Controversial purges from Ohio voter rolls will begin again after a directive Tuesday from Secretary of State Jon Husted, which likely means tens of thousands of inactive voters will become ineligible to cast a ballot.
“Maintaining our voter rolls is a legal requirement and essential part of ensuring Ohio is a place where it is easy to vote and hard to cheat," Husted said in a prepared email statement. "We want every eligible Ohioan to participate in our elections, and we must also preserve the integrity of our elections."
The Republican, who is lieutenant governor-elect, won a 5-4 U.S. Supreme Court case to continue purges that he said both Democrat and Republican secretaries of state have used for nearly a quarter century.
The action is necessary "to make sure the state’s voter rolls are not bloated with names of people ineligible to vote," Husted said.
Ohio Democratic Chairman David Pepper condemned the action.
"During this lame duck period, purging even more voters from Ohio's rolls is the last thing Jon Husted should be doing. His successor, Secretary of State-elect Frank LaRose, assured voters at the end of the campaign that he would stop this nationally infamous process. Husted should defer to that view, and LaRose should demand that he do so. The current supplemental process makes it harder for Ohioans to exercise their fundamental freedom to vote and must be put to an end."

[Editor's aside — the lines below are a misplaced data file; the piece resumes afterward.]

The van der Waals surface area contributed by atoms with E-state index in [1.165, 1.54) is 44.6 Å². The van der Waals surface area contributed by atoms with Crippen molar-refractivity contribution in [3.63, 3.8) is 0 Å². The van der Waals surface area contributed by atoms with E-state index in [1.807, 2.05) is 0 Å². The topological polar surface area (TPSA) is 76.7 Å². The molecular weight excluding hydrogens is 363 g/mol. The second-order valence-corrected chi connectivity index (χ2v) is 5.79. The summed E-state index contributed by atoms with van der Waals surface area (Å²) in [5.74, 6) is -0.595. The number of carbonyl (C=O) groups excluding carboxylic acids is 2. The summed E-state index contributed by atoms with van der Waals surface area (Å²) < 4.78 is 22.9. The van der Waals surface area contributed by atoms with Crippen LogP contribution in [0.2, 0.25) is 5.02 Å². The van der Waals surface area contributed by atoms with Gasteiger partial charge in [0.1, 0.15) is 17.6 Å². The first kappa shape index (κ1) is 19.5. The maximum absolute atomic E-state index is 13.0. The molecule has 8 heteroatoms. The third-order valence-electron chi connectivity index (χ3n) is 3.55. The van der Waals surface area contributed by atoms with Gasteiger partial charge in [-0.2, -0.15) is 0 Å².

Although he won the high court ruling in June, Husted delayed the purge because they are not allowed within 90 days of a federal election. Ohio's special election to fill a vacancy in the 12th Congressional District was held Aug. 7.
Critics say while maintenance of voter rolls is necessary, Ohio's practice disproportionately affected racial minorities and poor people who tend to back Democratic candidates. LaRose, a GOP state senator from Hudson, said during the campaign he hoped to minimize the practice by allowing voters to update their registrations more easily.
Ohio's policy is essentially this: Any registered voter who doesn't cast a ballot for two consecutive elections are sent a registration confirmation notice by their county elections board. If they do not respond and do not vote over the ensuing four years, they are removed from the rolls and must re-register before they can vote again.
So the immediate purge involves Ohioans who have not voted since 2014 and have not responded to any notices mailed to them.
Husted told each board to make sure those about to be purged did not vote in this month's election, then to mail them cancellation notices no later than Dec. 12. If a voter replies, they stay on the rolls. If they do not, their name will be purged by Jan. 11.